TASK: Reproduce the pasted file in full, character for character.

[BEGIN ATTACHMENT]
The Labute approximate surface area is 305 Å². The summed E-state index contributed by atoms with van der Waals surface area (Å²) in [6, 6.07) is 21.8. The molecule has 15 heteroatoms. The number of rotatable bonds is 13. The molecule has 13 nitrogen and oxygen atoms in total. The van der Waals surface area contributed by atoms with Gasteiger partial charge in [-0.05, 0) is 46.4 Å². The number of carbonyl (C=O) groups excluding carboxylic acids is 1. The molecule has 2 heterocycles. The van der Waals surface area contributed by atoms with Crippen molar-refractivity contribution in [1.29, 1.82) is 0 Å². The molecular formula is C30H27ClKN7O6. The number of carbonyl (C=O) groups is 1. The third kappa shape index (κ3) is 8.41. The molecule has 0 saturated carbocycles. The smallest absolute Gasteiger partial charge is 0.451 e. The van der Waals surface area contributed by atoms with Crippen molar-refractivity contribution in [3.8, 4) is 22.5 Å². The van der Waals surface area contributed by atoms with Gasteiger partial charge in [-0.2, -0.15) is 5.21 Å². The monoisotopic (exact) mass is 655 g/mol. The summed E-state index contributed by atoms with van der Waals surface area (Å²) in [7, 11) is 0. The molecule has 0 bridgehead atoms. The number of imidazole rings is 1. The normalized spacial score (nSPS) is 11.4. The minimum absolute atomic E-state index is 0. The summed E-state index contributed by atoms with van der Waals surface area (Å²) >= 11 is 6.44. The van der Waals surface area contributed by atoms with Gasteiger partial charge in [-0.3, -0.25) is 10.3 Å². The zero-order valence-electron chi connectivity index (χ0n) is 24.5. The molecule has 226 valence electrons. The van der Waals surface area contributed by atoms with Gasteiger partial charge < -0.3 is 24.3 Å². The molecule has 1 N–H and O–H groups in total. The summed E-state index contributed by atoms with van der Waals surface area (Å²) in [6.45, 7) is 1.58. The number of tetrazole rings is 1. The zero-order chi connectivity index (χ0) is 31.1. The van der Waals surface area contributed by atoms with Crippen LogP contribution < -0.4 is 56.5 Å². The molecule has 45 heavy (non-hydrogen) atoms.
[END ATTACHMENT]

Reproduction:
The Labute approximate surface area is 305 Å². The summed E-state index contributed by atoms with van der Waals surface area (Å²) in [6, 6.07) is 21.8. The molecule has 15 heteroatoms. The number of rotatable bonds is 13. The molecule has 13 nitrogen and oxygen atoms in total. The van der Waals surface area contributed by atoms with Gasteiger partial charge in [-0.05, 0) is 46.4 Å². The number of carbonyl (C=O) groups excluding carboxylic acids is 1. The molecule has 2 heterocycles. The van der Waals surface area contributed by atoms with Crippen molar-refractivity contribution in [1.29, 1.82) is 0 Å². The molecular formula is C30H27ClKN7O6. The number of carbonyl (C=O) groups is 1. The third kappa shape index (κ3) is 8.41. The molecule has 0 saturated carbocycles. The smallest absolute Gasteiger partial charge is 0.451 e. The van der Waals surface area contributed by atoms with Crippen molar-refractivity contribution in [3.8, 4) is 22.5 Å². The van der Waals surface area contributed by atoms with Gasteiger partial charge in [-0.2, -0.15) is 5.21 Å². The monoisotopic (exact) mass is 655 g/mol. The summed E-state index contributed by atoms with van der Waals surface area (Å²) in [7, 11) is 0. The molecule has 0 bridgehead atoms. The number of imidazole rings is 1. The normalized spacial score (nSPS) is 11.4. The minimum absolute atomic E-state index is 0. The summed E-state index contributed by atoms with van der Waals surface area (Å²) >= 11 is 6.44. The van der Waals surface area contributed by atoms with Gasteiger partial charge in [-0.3, -0.25) is 10.3 Å². The zero-order valence-electron chi connectivity index (χ0n) is 24.5. The molecule has 226 valence electrons. The van der Waals surface area contributed by atoms with Gasteiger partial charge < -0.3 is 24.3 Å². The molecule has 1 N–H and O–H groups in total. The summed E-state index contributed by atoms with van der Waals surface area (Å²) in [6.45, 7) is 1.58. The number of tetrazole rings is 1. The zero-order chi connectivity index (χ0) is 31.1. The van der Waals surface area contributed by atoms with Crippen LogP contribution < -0.4 is 56.5 Å². The molecule has 45 heavy (non-hydrogen) atoms.